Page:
From the time I started in fourth grade, all the way until junior year, I believed that the ceramic pieces I created needed a function. I thought throwing a cup, bowl, or vase made more sense than making a sculptural piece. It wasn’t that I didn’t see the value of a sculpture or a piece of art, rather, I did not believe myself to be an artist, and so, my job was to make utilitarian items. I didn’t know it then, but how I treated my ceramics tied deeply to how I thought about the world. I believed that utility was more important than beauty. 

The shift occurred after a new ceramics teacher came to my school––she pushed me to use ceramics to express myself. I began to infuse my pieces with creativity, and, just like that, my life became full of creativity too. I created pieces whose sole purpose was to be viewed: teapots that would never hold tea and bowls that I’d never eat cereal from. I put concepts into my work, and my pieces or collections meant something—they didn’t just fulfill a purpose, they stood as a physical representation of an idea. This allowed me to better understand what a piece will mean rather than what a piece will do. The saturation of creativity in my ceramics changed how I thought about the world. I now understand that there is value in something that is simply beautiful. 

We all are artists inside––all we have to do is add a little creativity to the many mundane tasks we complete. Now, even when I write a regular essay, or get ready for the day, I push myself to instill elements of creativity into my presentation.

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PC (your mom)

Reading Journal on Dr. Faustus i was kinda proud of

Beginning in the 1500s when Dr. Faustus was written and spanning to the modern era, the human race has pushed the boundaries of what is natural and tried to become gods. We invented the astrolabe, conquered the seven seas, built nations on the destruction of entire peoples, and constructed skyscrapers which seem to defy every idea of what is possible. Our health has improved, we’ve made life convenient beyond belief, but despite all this achievement we, like Marlowe’s arrogant celebutante “yet art thou still but Faustus, and a man.” 

For the past few hundred years mankind has become increasingly involved with the same internal struggle as Faustus. Each new level of knowledge we acquire we become more careless and ignorant. Everytime some new process or physic principle is discovered we slip deeper into the Faustian bargain we call progress. This rat race for discovery becomes paired with this nonsensical notion that we are the only important thing on the planet and that we deserve everything which we can fathom and more. This is the mindset which sent Faustus to eternal damnation, and this is the mindset which plagues the modern world. Regardless of all the power we may accumulate over the natural world we still are humans, flawed forever by stagnant ideas and held to earth by the unrelenting and unstoppable march towards death. 

 As private school educated students from generally wealthy families, fiscally or situationally, it is easy for us to fall into the Faustian mindset. I’ve been at fault of this, my friends, my family, and classmates––all at some point have looked at the world and thought “I deserve more”. This mindset ruins the last humanity which wisps gently between us, we become stale, ignorant, and spoiled, unable to understand that there are other people around, and even more so, other things. We all too easily divulge in the trap that we can do what we want to the world without consequence. 

Just as Faustus enjoyed his twenty four years of power which ended in a no bit unexpected end, mankind is still enjoying its twenty four years marching towards an end we can all see and yet choose to believe is not real. Like Faustus, humans are just people who happen to be in situations of extraordinary power.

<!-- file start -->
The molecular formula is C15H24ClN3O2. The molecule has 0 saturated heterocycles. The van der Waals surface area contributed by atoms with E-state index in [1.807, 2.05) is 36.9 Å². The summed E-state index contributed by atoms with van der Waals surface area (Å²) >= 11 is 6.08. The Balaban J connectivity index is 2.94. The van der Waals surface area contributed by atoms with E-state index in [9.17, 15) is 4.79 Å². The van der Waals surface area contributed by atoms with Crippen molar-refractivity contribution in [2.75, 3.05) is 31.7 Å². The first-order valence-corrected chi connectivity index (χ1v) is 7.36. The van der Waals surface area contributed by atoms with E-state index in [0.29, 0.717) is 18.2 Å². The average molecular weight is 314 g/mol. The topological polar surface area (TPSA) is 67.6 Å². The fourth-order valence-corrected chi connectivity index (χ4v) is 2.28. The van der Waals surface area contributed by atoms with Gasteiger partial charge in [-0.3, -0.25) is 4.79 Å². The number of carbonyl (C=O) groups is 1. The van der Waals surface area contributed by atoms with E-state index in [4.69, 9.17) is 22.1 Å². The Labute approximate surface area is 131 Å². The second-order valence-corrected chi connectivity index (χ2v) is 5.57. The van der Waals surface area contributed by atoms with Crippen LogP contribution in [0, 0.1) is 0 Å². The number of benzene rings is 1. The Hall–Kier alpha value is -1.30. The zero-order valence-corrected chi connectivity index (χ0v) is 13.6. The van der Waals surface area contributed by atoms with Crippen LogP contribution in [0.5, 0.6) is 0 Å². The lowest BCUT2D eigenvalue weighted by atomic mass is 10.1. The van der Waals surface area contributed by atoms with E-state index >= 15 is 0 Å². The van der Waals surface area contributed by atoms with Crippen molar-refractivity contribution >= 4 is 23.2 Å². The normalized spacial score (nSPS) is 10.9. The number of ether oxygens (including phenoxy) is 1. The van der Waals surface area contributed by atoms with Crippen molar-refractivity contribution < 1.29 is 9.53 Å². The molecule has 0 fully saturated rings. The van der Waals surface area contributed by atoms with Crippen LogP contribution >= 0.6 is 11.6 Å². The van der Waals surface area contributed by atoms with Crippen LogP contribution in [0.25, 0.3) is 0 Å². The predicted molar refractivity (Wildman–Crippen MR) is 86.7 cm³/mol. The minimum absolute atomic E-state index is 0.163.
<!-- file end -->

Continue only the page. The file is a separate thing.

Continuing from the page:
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Meh.

I just suck at writing anything important

like literally what is the point? 

I surely am not a writer 

Im yet to get any better 

Even when I try 

Lela writes some ballad 

And mine are overlooked.

Honestly, 

I just kinda feel shitty. 

I mean 

It’s such a vulnerable thing 

For so little reward. 

When I write for college 

I get something out of that 

When I write essays 

I can see the reward 

But blog posts 

Another 10 points in my derelict grade book 

Im writing bad poetry right now 

So at least 

People will know I didn’t try 

And that way 

When im vulnerable 

I can just blame it on 

Not caring 

Seems to be the trick 

No matter how much you actually care 

If people think you don’t 

You have nothing to lose 

If you care 

Emotion gets in the way 

And feeling conflict with each other 

So why don’t we just play cool 

Put our feet up 

Relax 

And pretend 

Nothing really matters. 

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pc me

Semi-Complete list of the cool things in my room

I gonna start with the things hanging on my wall (in no particular order besides the order im looking at them. 

  1. Carnegie melon flag (my sister got in and it pissed her off that I put it up since I have no desire to go there) 
  2. My two running medals from 7th and 10th place, as if that’s worthy of metal 
  3. Anderson Paak jumping crocodile cliff Poster, I don’t even like Anderson Pack 
  4. Odesza weird looking man poster, I dont listen to them either 
  5. Anderson Paak sitting on hummingbird poster
  6. North African guitar stap, its my dads 
  7. A painting my mom did 
  8. A porsche decal design my dad made for some dude on vinyl car wrap 
  9. Micheal Jackson off the wall album, who’s Micheal Jackson? 
  10. A photo of a car that I took 
  11. A photo of a Vespa that a took, these are back from my photography days 
  12. Mercado Segrado market poster
  13. Spacship mini poster 
  14. C Street mini poster 
  15. Three vinyl records, daft punk, Salt n Pepa, MJ off the Wall 
  16. Skateboard grippe with a painting Logan did for me for my birthday on it 
  17. Mami Wata power of the African Surf poster 
  18. Mindsurfing a Conner coffin story poster 
  19. Odesza woman and moon poster 
  20. New York abstract art piece 
  21. My cassette collection 
  22. Italo Ferrera Stoke-ed poster